Find out what Dream, our upcoming live interactive production inspired by the themes of A Midsummer Night’s Dream, will look, feel and sound like.
We talk about the project to RSC Director of Digital Development Sarah Ellis and Luke Ritchie, Head of Innovation and Partnerships for the Philharmonia Orchestra.
What is Dream?
Sarah Ellis: It’s exploring the future of live technology by reimagining Shakespeare’s play. We want to challenge and change how live performance can be experienced when it is no longer being bound by physical location.
What will the experience be like?
You experience Dream through a website, it’s as simple as that. You’ll click on a button and go into the performance and it will be wonderful! Entering the unreal world of the forest, you will meet avatars of Puck, Moth, Mustardseed, Peaseblossom and Cobweb performed by actors whose movements and facial expressions are rendered onto the characters in real time through motion capture and facial rigging technology.
Each performance is unique, as the audience behave differently at each event.
What is new and different about Dream to things I might have experienced before?
To date you will have mainly experienced videos of live performers on a stage. Instead of simply watching a performance, Dream will take you into that world using digital characters that are performed by live actors. We are using the latest gaming technology, live broadcast techniques, and performance technology to enable the actors and audience to interact with each other in real-time.
Who is it for?
Anyone can experience Dream from anywhere in the world. You can sit and watch it as a family or on your own.
The live performances are streamed to audiences at different times of the day and night, including a 2am GMT performance, so they are accessible to audiences across the world in different time zones, to individuals and their families and to schools.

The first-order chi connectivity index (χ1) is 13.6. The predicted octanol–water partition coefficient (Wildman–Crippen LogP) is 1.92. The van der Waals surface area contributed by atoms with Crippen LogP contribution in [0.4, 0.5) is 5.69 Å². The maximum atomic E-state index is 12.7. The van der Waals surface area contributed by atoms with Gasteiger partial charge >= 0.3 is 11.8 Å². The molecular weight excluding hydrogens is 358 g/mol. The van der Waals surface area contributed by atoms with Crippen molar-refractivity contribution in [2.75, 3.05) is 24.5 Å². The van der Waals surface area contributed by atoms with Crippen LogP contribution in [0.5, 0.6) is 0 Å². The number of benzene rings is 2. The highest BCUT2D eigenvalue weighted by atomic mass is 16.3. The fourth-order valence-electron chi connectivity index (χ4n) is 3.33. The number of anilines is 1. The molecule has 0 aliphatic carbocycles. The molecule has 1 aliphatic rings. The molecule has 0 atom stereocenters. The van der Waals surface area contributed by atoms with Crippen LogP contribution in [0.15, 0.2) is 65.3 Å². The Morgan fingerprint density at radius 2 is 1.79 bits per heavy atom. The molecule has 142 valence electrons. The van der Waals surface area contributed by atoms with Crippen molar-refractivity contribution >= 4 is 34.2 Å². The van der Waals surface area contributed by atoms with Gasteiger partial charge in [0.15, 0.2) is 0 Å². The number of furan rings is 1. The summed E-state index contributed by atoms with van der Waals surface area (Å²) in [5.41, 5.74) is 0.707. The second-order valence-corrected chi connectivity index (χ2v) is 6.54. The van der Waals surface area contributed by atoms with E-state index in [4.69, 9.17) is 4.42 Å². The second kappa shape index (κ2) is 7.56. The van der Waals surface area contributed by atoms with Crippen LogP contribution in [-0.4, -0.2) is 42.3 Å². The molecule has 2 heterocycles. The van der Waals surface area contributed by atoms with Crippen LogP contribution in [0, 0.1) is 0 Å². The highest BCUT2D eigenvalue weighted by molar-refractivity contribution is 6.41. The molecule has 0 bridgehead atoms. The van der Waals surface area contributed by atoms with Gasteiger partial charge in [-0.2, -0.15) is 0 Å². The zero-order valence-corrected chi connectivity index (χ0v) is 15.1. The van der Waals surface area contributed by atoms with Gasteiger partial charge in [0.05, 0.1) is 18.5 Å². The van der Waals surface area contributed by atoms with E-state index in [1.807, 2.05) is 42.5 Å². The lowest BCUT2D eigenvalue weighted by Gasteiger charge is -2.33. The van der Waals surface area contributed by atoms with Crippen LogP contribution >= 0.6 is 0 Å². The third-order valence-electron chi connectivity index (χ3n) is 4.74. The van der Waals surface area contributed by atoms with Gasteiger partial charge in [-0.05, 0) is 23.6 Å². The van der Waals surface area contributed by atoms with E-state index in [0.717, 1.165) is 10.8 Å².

What is the relationship between Dream and Shakespeare’s A Midsummer Night’s Dream?
Dream is inspired by Shakespeare’s play. It’s not a performance of the play, but it’s inspired by the world of the play and the themes of the play. And it’s such a brilliant play for now and for us to imagine what different worlds could be like.
What technology do I need to take part?
You need your computer, or a mobile phone or a tablet.
Do you have to be tech-savvy and understand the world of video games to make the most of it?
No. You don’t. You need to be curious and you need to be open, but that’s all you need. We’re making it using gaming technology but this is a piece of performance that we hope will inspire and delight you.
We’re hoping to bring people together to help them imagine what the future of theatre can be with us.
Dream is described as R&D and a prototype – where do you want it to go from here? Is this the future of theatre?
Where we hope it goes from here is that we will be able to embed some of these technologies into how we make theatre more generally.
I think this is part of where theatre is headed in the future, I don’t think it’s a homogenised situation, it’s a part. We are creating an ‘and’ not an ‘other’ or a ‘thing’. We are hopefully providing a new set of ways you can make theatre for future audiences.
How has lockdown and the pandemic affected Dream?
Last year we were due to do a performance in Stratford and that was obviously not possible. We started again effectively and thought about how we can make a piece of work that can meaningfully engage with audiences wherever they are.
Can you describe the music will we hear in Dream?
Luke Ritchie: Dream has a mixture of three pieces of music, including a beautiful lush bit of Ravel.
The music is from 100-strong symphony orchestra, the Philharmonia Orchestra. It’s big, symphonic beautiful music. We want it to sound as magical as possible so there’s a really rich sound world, to create as immersive an audio experience as possible, to that you’ll feel like you’re in the forest.
Then you’ll have this layer of interactive music using this tool called Gestrument, which allows the performer to add a musical signature to some of their gestures.
What impact will the music have on the experience?
There’s just something really human and communal about 100 musicians playing together, so we just want some big overwhelming beautiful music that makes people feel immersed. At moments they will be frightened and there will be moments of wonder, but at the heart of it we want people to find a sense of a communal experience - that’s the glorious thing about what an orchestra can do.
We also want it to feel that you know that what you’re seeing is live. The way the performers move and interact with the sound world will mean that every show is slightly different.
Personally, I can’t wait to watch it with my kids. We’re going to watch it on our TV together. I hope that people watch it and feel some kind of communal sense of reconnection.
Dream runs from Friday 12 March to Saturday 20 March 2021. Visit dream.online
to book your ticket.